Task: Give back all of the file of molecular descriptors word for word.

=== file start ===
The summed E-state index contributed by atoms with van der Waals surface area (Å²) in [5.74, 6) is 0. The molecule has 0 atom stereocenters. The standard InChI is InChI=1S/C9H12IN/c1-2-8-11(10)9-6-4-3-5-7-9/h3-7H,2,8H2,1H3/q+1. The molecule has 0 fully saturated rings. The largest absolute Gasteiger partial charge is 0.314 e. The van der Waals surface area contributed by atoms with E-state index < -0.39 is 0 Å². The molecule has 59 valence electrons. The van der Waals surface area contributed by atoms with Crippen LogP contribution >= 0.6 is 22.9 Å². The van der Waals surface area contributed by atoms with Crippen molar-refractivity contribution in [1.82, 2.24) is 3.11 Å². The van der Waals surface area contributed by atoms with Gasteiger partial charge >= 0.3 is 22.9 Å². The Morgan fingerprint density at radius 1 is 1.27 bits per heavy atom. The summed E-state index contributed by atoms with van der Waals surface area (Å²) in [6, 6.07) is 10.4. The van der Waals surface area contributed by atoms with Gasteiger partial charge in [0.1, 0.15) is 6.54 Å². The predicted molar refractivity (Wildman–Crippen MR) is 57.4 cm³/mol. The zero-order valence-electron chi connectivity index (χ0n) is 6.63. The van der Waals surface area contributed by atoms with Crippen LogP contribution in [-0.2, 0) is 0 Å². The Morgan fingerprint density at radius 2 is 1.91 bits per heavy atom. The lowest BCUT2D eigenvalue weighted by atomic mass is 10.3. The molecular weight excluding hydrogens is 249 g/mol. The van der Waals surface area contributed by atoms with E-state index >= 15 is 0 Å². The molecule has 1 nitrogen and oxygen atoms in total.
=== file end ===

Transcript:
The summed E-state index contributed by atoms with van der Waals surface area (Å²) in [5.74, 6) is 0. The molecule has 0 atom stereocenters. The standard InChI is InChI=1S/C9H12IN/c1-2-8-11(10)9-6-4-3-5-7-9/h3-7H,2,8H2,1H3/q+1. The molecule has 0 fully saturated rings. The largest absolute Gasteiger partial charge is 0.314 e. The van der Waals surface area contributed by atoms with E-state index < -0.39 is 0 Å². The molecule has 59 valence electrons. The van der Waals surface area contributed by atoms with Crippen LogP contribution >= 0.6 is 22.9 Å². The van der Waals surface area contributed by atoms with Crippen molar-refractivity contribution in [1.82, 2.24) is 3.11 Å². The van der Waals surface area contributed by atoms with Gasteiger partial charge >= 0.3 is 22.9 Å². The Morgan fingerprint density at radius 1 is 1.27 bits per heavy atom. The summed E-state index contributed by atoms with van der Waals surface area (Å²) in [6, 6.07) is 10.4. The van der Waals surface area contributed by atoms with Gasteiger partial charge in [0.1, 0.15) is 6.54 Å². The predicted molar refractivity (Wildman–Crippen MR) is 57.4 cm³/mol. The zero-order valence-electron chi connectivity index (χ0n) is 6.63. The van der Waals surface area contributed by atoms with Crippen LogP contribution in [-0.2, 0) is 0 Å². The Morgan fingerprint density at radius 2 is 1.91 bits per heavy atom. The lowest BCUT2D eigenvalue weighted by atomic mass is 10.3. The molecular weight excluding hydrogens is 249 g/mol. The van der Waals surface area contributed by atoms with E-state index >= 15 is 0 Å². The molecule has 1 nitrogen and oxygen atoms in total.